women's march 2017

The Complicated, Controversial, Historic, Inspiring Women’s March

Protesters in New York before Trump’s inauguration. Photo: Anadolu Agency/Getty Images

Today, the United States gets a new president. Tomorrow, that president will get his first official taste of mass resistance, in the form of a women’s march expected to draw at least 200,000 to Washington, D.C., and hundreds of thousands more to the 600 sister marches planned elsewhere, including 40 international demonstrations.

If you’ve read much about the event, what you’ve likely gathered is that it has been beset by division and disorganization: from its impulsive beginnings on Election Night, when a horrified and furious Hawaii woman named Teresa Shook invited 40 of her horrified and furious friends to march on Washington the day after the inauguration and woke up to 10,000 RSVPs; to the unfortunate initial decision to call it the Million Woman March, appropriating the name of earlier, black-led marches (especially galling given the fact that the organizers were white and 53 percent of white women had just voted for Donald Trump); to the lack of formal organizing experience, the time it took to secure permits, the decision to hold the march on a logistically difficult and prohibitively expensive weekend, and some debate about whether making it a women’s march left men confused about whether to attend. More recently there has been coverage of the erroneous decision to permit anti-choice groups to partner with the march; the anti-abortion groups have since been disinvited, though organizers have said that anyone is welcome as a marcher. In the final 24 hours before the march, another conflagration broke out about the omission of Hillary Clinton’s name from a list of “leaders who paved the way for us to march,” a snub that led to a Twitter campaign to #addhername.

For all of that criticism, this is an event that has so far shown itself to be swift to self-correct. Within days of its spontaneous birth, three women of color with organizing experience — Linda Sarsour, Tamika Mallory, and Carmen Perez — stepped in to join the Brooklyn fashion designer Bob Bland, who had suggested a similar event on Facebook, as national co-chairs. They renamed the event the Women’s March on Washington, and the demonstration began to take on its massive shape, which now includes a list of major partners and a very progressive set of platform positions. As of a week ago, there were 1,200 requests for bus permits for the Women’s March and only 200 for the inauguration itself.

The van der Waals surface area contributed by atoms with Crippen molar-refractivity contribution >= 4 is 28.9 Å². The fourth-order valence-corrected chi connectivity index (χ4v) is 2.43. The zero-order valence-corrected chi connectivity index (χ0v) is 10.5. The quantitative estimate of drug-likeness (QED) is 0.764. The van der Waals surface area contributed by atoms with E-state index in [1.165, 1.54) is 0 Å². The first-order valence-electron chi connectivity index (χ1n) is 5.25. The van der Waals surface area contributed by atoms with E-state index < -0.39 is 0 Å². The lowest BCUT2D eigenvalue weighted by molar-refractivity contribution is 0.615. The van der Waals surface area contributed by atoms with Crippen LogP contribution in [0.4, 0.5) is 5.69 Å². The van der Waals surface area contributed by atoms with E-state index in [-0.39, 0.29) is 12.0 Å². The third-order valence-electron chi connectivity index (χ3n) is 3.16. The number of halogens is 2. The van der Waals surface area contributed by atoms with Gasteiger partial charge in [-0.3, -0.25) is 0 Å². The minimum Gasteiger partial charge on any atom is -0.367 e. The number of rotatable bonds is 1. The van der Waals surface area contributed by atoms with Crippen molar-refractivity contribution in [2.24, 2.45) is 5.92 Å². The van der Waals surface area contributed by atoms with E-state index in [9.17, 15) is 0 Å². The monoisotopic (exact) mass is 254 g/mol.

Yet the media’s treatment of the march has been so fretful that you’d be forgiven for thinking that this grass-roots demonstration of hundreds of thousands on behalf of women’s rights is an example of feminism in crisis and disarray.

“From the beginning the only question the media wanted to ask us was whether we had a permit,” said Linda Sarsour, the Palestinian-American Muslim activist who is one of the four national co-chairs. It was almost funny, the fetishization of the question of whether thousands of angry women literally had permission to show up and protest. Sarsour felt it was indicative of a basic distrust of women as serious activists and organizers. “Logistics became the main focus,” she said. “As if women were not sophisticated enough to know how to obtain permits. I was like, ‘Can someone ask me about my principles and values?’”

The idea that this march is disorganized in some unique or particularly problematic way, Sarsour said, is particularly rich, given that there are about 30 women on the national steering committee, talking to around 400 organizers of marches around the country. “Many of us had never met before this march planning,” she said. “The idea that we were supposed to immediately and seamlessly bring strangers together in a kumbaya march team, when we’re from different backgrounds, have different experiences, religious backgrounds, are from inner cities and suburbs, is crazy. We’re organizing what is going to be the largest mass mobilization any administration has seen on its first day.”

After the permits were obtained, Sarsour noted, the coverage turned to how contentious the dialogue among organizers and participants was. “As if this contentious dialogue in the women’s movement is by accident,” she laughed. “Contentious dialogue is by design.” To the organizers, the point is pushing hundreds of thousands of marchers to think harder about the connectedness of gender to race, to immigration, to criminal-justice reform and climate policy, to create dialogue among people who could and should be allies on many of these issues, to try to push feminism toward a transformational step.

“As women of color who came into this effort,” said Sarsour, “we came in not only to mobilize and organize but also to educate, to argue that we can’t talk about women’s rights, about reproductive rights, about equal pay, without also talking about race and class.” This is the conversation that a mass women’s resistance needs to grow, Sarsour feels. “We’re actually okay with people being offended,” she said. “We are hoping that the conversation continues and that we can move into a different place and focus on the way that we’re coming together nonetheless.